Again, I don't know about publishing, so YMMV, but the point is to play up your skills, knowledge, and experience rather than reciting a litany of tasks. In other words, what sets you apart from the crowd of other candidates of your experience/age? Focus on that, and don't worry about putting down every little thing you've done. Good luck. Mefimail me if you wish.
posted by methroach at 11:36 AM on March 31, 2011 [1 favorite]

Response by poster: Cheers all.

I'd figured that basically everyone can use a computer too, and I felt stupid putting those things down, but almost every position I have applied for specifically states in the description that they want someone who "must be able to use word processing software / use Excel / be familiar with basic image editing / must be a capable web browser" etc. so I figured I should mention the basic stuff if they're specifically asking for it.

Stupid statement here, but tbh I'm not sure what it means to "sell your skills to an employer". Is it just making sure that the skills I have match what they put in the advert, or is there something else? I'm also not sure about the "what can you bring to a position that no-one else can" stuff. I can do what they said they need doing in the advert, but I don't know what else is needed other than that.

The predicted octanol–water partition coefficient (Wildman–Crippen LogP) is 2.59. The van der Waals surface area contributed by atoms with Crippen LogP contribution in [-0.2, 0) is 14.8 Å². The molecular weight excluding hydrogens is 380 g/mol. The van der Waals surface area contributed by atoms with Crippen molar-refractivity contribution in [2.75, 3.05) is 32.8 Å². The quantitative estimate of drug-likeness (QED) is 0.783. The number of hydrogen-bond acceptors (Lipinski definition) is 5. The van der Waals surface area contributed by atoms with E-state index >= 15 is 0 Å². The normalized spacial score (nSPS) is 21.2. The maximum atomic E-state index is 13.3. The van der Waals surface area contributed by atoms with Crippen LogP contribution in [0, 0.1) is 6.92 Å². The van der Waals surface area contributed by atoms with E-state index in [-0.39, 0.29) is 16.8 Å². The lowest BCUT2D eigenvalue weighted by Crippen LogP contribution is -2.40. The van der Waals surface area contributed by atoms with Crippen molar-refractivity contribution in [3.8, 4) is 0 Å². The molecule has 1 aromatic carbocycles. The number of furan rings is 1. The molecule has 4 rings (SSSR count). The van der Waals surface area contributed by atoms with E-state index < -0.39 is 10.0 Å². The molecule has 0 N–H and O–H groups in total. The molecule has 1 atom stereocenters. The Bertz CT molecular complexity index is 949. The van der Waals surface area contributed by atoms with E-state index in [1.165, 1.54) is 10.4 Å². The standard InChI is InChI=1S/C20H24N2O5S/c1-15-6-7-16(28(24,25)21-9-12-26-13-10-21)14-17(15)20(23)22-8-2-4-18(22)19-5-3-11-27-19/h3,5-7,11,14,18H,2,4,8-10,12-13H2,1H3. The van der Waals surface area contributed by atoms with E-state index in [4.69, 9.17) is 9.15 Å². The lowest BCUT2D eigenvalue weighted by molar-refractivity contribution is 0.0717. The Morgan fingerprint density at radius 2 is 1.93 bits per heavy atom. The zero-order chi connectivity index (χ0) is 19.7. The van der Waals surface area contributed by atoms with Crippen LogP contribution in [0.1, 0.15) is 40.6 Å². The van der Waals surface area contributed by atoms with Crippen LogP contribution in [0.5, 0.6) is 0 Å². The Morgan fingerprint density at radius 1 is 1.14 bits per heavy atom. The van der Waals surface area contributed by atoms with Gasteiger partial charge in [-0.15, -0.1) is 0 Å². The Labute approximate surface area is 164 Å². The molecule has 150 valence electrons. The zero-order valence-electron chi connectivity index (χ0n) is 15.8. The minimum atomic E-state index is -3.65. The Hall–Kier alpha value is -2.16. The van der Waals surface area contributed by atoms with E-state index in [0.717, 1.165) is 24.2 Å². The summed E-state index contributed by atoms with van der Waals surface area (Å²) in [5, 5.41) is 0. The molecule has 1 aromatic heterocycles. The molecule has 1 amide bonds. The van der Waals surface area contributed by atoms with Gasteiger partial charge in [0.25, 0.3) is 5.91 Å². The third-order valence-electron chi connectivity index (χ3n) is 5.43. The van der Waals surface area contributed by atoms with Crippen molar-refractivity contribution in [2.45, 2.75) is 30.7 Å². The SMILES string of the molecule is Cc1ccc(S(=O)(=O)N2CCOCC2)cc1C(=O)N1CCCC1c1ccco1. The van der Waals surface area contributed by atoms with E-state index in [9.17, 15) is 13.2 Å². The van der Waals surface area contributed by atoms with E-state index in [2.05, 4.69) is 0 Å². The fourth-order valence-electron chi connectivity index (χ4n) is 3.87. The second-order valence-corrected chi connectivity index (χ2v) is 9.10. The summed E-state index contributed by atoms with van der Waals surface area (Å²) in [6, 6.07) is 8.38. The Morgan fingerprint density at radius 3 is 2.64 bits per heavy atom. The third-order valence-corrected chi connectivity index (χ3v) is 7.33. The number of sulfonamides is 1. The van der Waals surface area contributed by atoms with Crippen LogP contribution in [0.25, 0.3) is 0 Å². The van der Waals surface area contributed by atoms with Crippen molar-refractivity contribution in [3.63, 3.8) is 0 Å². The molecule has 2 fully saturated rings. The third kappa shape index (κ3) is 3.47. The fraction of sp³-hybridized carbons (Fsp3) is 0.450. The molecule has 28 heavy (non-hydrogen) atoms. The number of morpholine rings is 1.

posted by Fen at 5:41 AM on April 1, 2011

You can mention the basic IT skills, but give them as little space as possible and focus on the rarer ones.

Selling your skills means describing them in a way which makes it easy for the employer to make a connection between what you can do and what they need.
posted by Busy Old Fool at 5:54 AM on April 1, 2011

Things they might value in any employee, besides the things they list in the ad:

- learning quickly
- working well in a team
- working well with challenging personalities
- having the ability to overcome difficulties
- attention to detail
- being self-motivated and able to work independently
- being able to understand the business side of things
- communicating well with people
- having some initiative; being able to come up with good ideas and (if required) execute them
- being able to adapt to their culture and way of working
- going above and beyond your job description (in an appropriate fashion!)

If you can cast any of your previous experience as supporting evidence for any of these things, that counts as selling your skills. "My attention to detail led me to be trusted with the stocktaking" is far better than "Cashed up the tills every night and did quarterly stock takes". And so on.
posted by emilyw at 5:57 AM on April 1, 2011

Yes, what emilyw said.

Check your mefimail in a bit.
posted by methroach at 9:31 AM on April 1, 2011